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Solo Traveling to Costa Rica: Lessons from the Earth Mother

Miles and miles of pure, untouched, mountainous rainforest beauty. Walls of ferns, the ancestors of the forest. Non-existent Wi-Fi. The sun, blazing hot and intense. Rocky roads. This is how I started the New Year.

Solo traveling to Costa Rica as a female American tourist (during a pandemic, to boot), I'll admit had a certain amount of stress tied to it. I almost didn't go out of concern for my safety. A housemate of mine lovingly and only half jokingly said, "Don't get trafficked!" My dad offered to buy my plane ticket back from me and mentioned his concern at least 3 or 4 times, to my exasperation. Ultimately, though, I knew part of my dissatisfaction stemmed from my excess level of comfort. I knew there was more out there for me, and I decided to go looking for it.

In the end, it was an amazing decision. Hiking Rio Celeste and lava flows at Arenal Volcano, swimming under Rio Fortuna Waterfall and in hot springs, canyoning and rappelling, ziplining in Monteverde Cloud Forest superman style for a mile between two mountains, and Tarzan swinging (but not before contemplating my life decisions and yelling "This is crazy!" while the tour guide said "I know! One, two, *push* WAIT!!" while I'm free-falling and screaming)… Between all the action, I had plenty of time to reflect on my relationship with the land, to remember what it feels like to be human in a time with such rapid and unpredictable change. I journeyed to recalibrate my attention towards what truly matters to me.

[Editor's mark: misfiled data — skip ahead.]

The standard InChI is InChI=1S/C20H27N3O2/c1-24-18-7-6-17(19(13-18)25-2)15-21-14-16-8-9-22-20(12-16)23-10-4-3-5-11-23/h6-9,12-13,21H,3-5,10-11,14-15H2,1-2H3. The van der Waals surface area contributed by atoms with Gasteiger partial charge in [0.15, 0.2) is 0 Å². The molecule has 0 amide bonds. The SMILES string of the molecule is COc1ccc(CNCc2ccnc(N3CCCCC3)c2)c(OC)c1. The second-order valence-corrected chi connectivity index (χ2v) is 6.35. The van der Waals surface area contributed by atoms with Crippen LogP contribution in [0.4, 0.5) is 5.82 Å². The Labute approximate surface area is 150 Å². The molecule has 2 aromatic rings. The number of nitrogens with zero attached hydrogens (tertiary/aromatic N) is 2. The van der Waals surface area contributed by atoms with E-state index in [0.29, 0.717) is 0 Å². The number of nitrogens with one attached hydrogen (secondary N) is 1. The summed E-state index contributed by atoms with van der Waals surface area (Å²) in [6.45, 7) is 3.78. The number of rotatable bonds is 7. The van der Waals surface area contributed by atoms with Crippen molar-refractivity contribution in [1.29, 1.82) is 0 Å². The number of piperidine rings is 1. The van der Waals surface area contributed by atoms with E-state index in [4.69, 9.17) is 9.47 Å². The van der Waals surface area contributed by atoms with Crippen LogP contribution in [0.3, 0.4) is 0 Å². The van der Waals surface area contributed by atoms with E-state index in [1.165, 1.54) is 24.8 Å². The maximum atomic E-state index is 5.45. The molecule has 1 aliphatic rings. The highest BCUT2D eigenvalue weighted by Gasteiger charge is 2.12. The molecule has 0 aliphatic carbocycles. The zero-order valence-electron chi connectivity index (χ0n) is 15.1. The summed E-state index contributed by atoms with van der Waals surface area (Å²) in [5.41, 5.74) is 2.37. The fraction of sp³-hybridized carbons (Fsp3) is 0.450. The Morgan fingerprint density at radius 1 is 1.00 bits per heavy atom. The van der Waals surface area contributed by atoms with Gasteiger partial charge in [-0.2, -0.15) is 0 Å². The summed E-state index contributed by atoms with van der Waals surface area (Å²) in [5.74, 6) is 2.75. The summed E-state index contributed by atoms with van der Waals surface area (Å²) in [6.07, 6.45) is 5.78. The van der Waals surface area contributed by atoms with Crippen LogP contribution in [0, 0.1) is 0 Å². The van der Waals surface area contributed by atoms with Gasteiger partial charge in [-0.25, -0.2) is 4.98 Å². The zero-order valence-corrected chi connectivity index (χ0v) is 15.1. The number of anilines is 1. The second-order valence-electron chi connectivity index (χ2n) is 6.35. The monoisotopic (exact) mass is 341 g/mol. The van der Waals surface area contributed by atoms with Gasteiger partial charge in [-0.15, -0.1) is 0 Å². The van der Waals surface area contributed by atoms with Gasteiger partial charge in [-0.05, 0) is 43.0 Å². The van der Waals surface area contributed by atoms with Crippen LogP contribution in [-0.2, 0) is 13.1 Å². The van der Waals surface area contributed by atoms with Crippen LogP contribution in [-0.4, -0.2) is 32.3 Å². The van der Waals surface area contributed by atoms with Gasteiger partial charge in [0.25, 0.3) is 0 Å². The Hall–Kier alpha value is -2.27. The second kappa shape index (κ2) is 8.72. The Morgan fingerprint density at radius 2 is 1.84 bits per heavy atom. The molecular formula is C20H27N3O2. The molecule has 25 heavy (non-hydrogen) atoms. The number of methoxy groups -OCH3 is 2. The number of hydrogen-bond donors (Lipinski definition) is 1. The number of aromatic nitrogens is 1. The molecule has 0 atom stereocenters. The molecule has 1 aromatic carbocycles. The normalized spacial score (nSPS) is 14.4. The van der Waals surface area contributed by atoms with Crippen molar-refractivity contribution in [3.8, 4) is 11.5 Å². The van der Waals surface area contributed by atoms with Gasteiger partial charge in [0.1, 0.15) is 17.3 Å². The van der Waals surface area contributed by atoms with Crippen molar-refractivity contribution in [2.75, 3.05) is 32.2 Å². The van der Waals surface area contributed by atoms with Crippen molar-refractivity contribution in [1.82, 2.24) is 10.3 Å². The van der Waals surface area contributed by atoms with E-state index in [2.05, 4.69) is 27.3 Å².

High in the treetops, a green-eyed, yellow-bellied and banana-beaked toucan sings; he tosses his head back and lets out a sweet call for a mate.

Perfectly camouflaged, the fifth deadliest viper rests on a tree.

A sloth suspends herself in a tree by two of her limbs so she can scratch her leg with her three pointy claws.

A pack of raccoon-like coatis with elongated snouts, long tails, and black and white markings run across the street.

Iridescent green hummingbirds flit between purple flower beds in front of the backdrop of Arenal Volcano, which is enshrouded by wispy clouds. Every few minutes, a lean storm cloud pops and releases an outpouring of water for the land.

A tarantula sits in its den.

Admiring the foliage, a rainforest is delicious to the senses. Costa Rican cuisine, beautiful vistas, acres of villas etched into the mountains with cows happily grazing between the hilltops. It seems like every turn holds a new feast for the eyes and soul.


The water is the most delicious water I've ever tasted. The waterfalls provide potable spring water and most tap here comes from the springs.